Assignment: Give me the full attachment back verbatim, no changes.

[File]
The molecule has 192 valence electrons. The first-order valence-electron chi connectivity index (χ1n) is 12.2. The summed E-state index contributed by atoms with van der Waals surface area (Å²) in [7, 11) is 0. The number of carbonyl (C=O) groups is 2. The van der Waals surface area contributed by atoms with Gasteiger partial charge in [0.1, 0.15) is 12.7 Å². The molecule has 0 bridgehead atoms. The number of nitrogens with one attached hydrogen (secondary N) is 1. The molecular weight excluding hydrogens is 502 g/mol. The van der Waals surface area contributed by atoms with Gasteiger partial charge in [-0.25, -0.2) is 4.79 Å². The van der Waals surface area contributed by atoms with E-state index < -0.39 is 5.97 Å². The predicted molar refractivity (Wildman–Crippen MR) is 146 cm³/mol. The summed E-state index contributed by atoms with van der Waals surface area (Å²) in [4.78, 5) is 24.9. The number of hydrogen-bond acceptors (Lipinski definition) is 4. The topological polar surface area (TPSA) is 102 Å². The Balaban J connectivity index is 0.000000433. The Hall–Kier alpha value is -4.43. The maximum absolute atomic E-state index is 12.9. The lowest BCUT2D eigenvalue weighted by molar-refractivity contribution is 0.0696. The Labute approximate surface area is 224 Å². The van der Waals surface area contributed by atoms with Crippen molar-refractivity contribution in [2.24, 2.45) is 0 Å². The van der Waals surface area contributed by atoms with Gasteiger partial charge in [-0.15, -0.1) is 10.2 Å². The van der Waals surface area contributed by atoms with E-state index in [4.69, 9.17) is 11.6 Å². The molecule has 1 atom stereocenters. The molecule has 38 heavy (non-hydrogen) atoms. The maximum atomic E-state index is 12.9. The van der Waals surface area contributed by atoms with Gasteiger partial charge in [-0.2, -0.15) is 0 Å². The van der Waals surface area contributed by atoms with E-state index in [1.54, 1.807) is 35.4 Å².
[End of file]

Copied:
The molecule has 192 valence electrons. The first-order valence-electron chi connectivity index (χ1n) is 12.2. The summed E-state index contributed by atoms with van der Waals surface area (Å²) in [7, 11) is 0. The number of carbonyl (C=O) groups is 2. The van der Waals surface area contributed by atoms with Gasteiger partial charge in [0.1, 0.15) is 12.7 Å². The molecule has 0 bridgehead atoms. The number of nitrogens with one attached hydrogen (secondary N) is 1. The molecular weight excluding hydrogens is 502 g/mol. The van der Waals surface area contributed by atoms with Gasteiger partial charge in [-0.25, -0.2) is 4.79 Å². The van der Waals surface area contributed by atoms with E-state index < -0.39 is 5.97 Å². The predicted molar refractivity (Wildman–Crippen MR) is 146 cm³/mol. The summed E-state index contributed by atoms with van der Waals surface area (Å²) in [4.78, 5) is 24.9. The number of hydrogen-bond acceptors (Lipinski definition) is 4. The topological polar surface area (TPSA) is 102 Å². The Balaban J connectivity index is 0.000000433. The Hall–Kier alpha value is -4.43. The maximum absolute atomic E-state index is 12.9. The lowest BCUT2D eigenvalue weighted by molar-refractivity contribution is 0.0696. The Labute approximate surface area is 224 Å². The van der Waals surface area contributed by atoms with Crippen molar-refractivity contribution in [2.24, 2.45) is 0 Å². The van der Waals surface area contributed by atoms with Gasteiger partial charge in [-0.15, -0.1) is 10.2 Å². The van der Waals surface area contributed by atoms with E-state index in [4.69, 9.17) is 11.6 Å². The molecule has 1 atom stereocenters. The molecule has 38 heavy (non-hydrogen) atoms. The maximum atomic E-state index is 12.9. The van der Waals surface area contributed by atoms with Gasteiger partial charge in [-0.2, -0.15) is 0 Å². The van der Waals surface area contributed by atoms with E-state index in [1.54, 1.807) is 35.4 Å².